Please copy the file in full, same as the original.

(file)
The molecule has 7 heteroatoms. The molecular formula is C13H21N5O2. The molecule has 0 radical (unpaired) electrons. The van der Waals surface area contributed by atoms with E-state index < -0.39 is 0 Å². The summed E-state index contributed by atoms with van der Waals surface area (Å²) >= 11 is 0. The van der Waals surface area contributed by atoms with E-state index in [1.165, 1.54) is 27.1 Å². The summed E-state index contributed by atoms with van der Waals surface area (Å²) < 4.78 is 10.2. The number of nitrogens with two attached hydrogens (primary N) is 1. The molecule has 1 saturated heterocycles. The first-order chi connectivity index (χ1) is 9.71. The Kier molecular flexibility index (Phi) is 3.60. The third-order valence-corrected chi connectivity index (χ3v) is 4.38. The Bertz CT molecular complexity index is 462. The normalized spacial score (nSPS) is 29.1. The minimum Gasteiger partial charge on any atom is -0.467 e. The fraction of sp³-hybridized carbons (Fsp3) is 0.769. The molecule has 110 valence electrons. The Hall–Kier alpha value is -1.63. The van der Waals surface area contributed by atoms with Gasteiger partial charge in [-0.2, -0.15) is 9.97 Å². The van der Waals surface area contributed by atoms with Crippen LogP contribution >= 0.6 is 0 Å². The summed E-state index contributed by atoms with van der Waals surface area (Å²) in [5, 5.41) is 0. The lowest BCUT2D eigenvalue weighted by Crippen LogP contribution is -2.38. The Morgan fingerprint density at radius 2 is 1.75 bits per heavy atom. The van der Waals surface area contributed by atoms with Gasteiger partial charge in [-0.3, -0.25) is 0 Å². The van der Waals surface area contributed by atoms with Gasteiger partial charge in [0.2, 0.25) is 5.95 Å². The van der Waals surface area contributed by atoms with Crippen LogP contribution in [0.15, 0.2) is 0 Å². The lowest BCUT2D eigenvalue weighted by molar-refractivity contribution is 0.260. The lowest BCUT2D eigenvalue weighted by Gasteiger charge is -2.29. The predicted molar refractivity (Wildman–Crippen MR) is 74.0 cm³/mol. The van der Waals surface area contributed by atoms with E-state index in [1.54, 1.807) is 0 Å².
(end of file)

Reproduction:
The molecule has 7 heteroatoms. The molecular formula is C13H21N5O2. The molecule has 0 radical (unpaired) electrons. The van der Waals surface area contributed by atoms with E-state index < -0.39 is 0 Å². The summed E-state index contributed by atoms with van der Waals surface area (Å²) >= 11 is 0. The van der Waals surface area contributed by atoms with E-state index in [1.165, 1.54) is 27.1 Å². The summed E-state index contributed by atoms with van der Waals surface area (Å²) < 4.78 is 10.2. The number of nitrogens with two attached hydrogens (primary N) is 1. The molecule has 1 saturated heterocycles. The first-order chi connectivity index (χ1) is 9.71. The Kier molecular flexibility index (Phi) is 3.60. The third-order valence-corrected chi connectivity index (χ3v) is 4.38. The Bertz CT molecular complexity index is 462. The normalized spacial score (nSPS) is 29.1. The minimum Gasteiger partial charge on any atom is -0.467 e. The fraction of sp³-hybridized carbons (Fsp3) is 0.769. The molecule has 110 valence electrons. The Hall–Kier alpha value is -1.63. The van der Waals surface area contributed by atoms with Gasteiger partial charge in [-0.2, -0.15) is 9.97 Å². The van der Waals surface area contributed by atoms with Crippen LogP contribution >= 0.6 is 0 Å². The summed E-state index contributed by atoms with van der Waals surface area (Å²) in [5, 5.41) is 0. The lowest BCUT2D eigenvalue weighted by Crippen LogP contribution is -2.38. The Morgan fingerprint density at radius 2 is 1.75 bits per heavy atom. The van der Waals surface area contributed by atoms with Gasteiger partial charge in [-0.3, -0.25) is 0 Å². The van der Waals surface area contributed by atoms with Gasteiger partial charge in [0.2, 0.25) is 5.95 Å². The van der Waals surface area contributed by atoms with Crippen LogP contribution in [0.15, 0.2) is 0 Å². The lowest BCUT2D eigenvalue weighted by molar-refractivity contribution is 0.260. The lowest BCUT2D eigenvalue weighted by Gasteiger charge is -2.29. The predicted molar refractivity (Wildman–Crippen MR) is 74.0 cm³/mol. The van der Waals surface area contributed by atoms with E-state index in [1.54, 1.807) is 0 Å².